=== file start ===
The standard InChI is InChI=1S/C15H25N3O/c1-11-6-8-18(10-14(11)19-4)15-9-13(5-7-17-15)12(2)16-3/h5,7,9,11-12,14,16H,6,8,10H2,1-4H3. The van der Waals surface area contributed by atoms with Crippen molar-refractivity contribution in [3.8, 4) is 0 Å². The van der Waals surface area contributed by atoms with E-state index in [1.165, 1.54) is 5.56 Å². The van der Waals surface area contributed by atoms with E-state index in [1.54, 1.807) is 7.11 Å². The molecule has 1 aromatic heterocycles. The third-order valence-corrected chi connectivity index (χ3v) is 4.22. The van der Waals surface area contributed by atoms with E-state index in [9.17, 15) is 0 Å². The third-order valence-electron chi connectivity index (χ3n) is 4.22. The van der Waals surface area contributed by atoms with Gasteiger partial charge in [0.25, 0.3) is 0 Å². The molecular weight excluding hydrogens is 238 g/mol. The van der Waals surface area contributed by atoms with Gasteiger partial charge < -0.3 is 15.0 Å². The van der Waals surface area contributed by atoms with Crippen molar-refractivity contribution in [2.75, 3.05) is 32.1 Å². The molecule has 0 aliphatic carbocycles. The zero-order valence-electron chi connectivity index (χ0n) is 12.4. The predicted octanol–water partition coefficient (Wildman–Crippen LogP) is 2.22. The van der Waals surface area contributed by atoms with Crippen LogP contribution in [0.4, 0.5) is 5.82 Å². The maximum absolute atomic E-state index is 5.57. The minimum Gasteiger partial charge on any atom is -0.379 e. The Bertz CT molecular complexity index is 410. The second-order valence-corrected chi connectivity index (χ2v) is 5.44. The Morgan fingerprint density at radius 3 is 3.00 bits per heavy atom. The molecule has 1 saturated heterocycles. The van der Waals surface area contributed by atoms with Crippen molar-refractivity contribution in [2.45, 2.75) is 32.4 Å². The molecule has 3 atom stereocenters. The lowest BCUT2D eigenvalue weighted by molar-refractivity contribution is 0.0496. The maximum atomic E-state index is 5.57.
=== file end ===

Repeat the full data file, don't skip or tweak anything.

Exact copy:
The standard InChI is InChI=1S/C15H25N3O/c1-11-6-8-18(10-14(11)19-4)15-9-13(5-7-17-15)12(2)16-3/h5,7,9,11-12,14,16H,6,8,10H2,1-4H3. The van der Waals surface area contributed by atoms with Crippen molar-refractivity contribution in [3.8, 4) is 0 Å². The van der Waals surface area contributed by atoms with E-state index in [1.165, 1.54) is 5.56 Å². The van der Waals surface area contributed by atoms with E-state index in [1.54, 1.807) is 7.11 Å². The molecule has 1 aromatic heterocycles. The third-order valence-corrected chi connectivity index (χ3v) is 4.22. The van der Waals surface area contributed by atoms with E-state index in [9.17, 15) is 0 Å². The third-order valence-electron chi connectivity index (χ3n) is 4.22. The van der Waals surface area contributed by atoms with Gasteiger partial charge in [0.25, 0.3) is 0 Å². The molecular weight excluding hydrogens is 238 g/mol. The van der Waals surface area contributed by atoms with Gasteiger partial charge < -0.3 is 15.0 Å². The van der Waals surface area contributed by atoms with Crippen molar-refractivity contribution in [2.75, 3.05) is 32.1 Å². The molecule has 0 aliphatic carbocycles. The zero-order valence-electron chi connectivity index (χ0n) is 12.4. The predicted octanol–water partition coefficient (Wildman–Crippen LogP) is 2.22. The van der Waals surface area contributed by atoms with Crippen LogP contribution in [0.4, 0.5) is 5.82 Å². The maximum absolute atomic E-state index is 5.57. The minimum Gasteiger partial charge on any atom is -0.379 e. The Bertz CT molecular complexity index is 410. The second-order valence-corrected chi connectivity index (χ2v) is 5.44. The Morgan fingerprint density at radius 3 is 3.00 bits per heavy atom. The molecule has 1 saturated heterocycles. The van der Waals surface area contributed by atoms with Crippen molar-refractivity contribution in [2.45, 2.75) is 32.4 Å². The molecule has 3 atom stereocenters. The lowest BCUT2D eigenvalue weighted by molar-refractivity contribution is 0.0496. The maximum atomic E-state index is 5.57.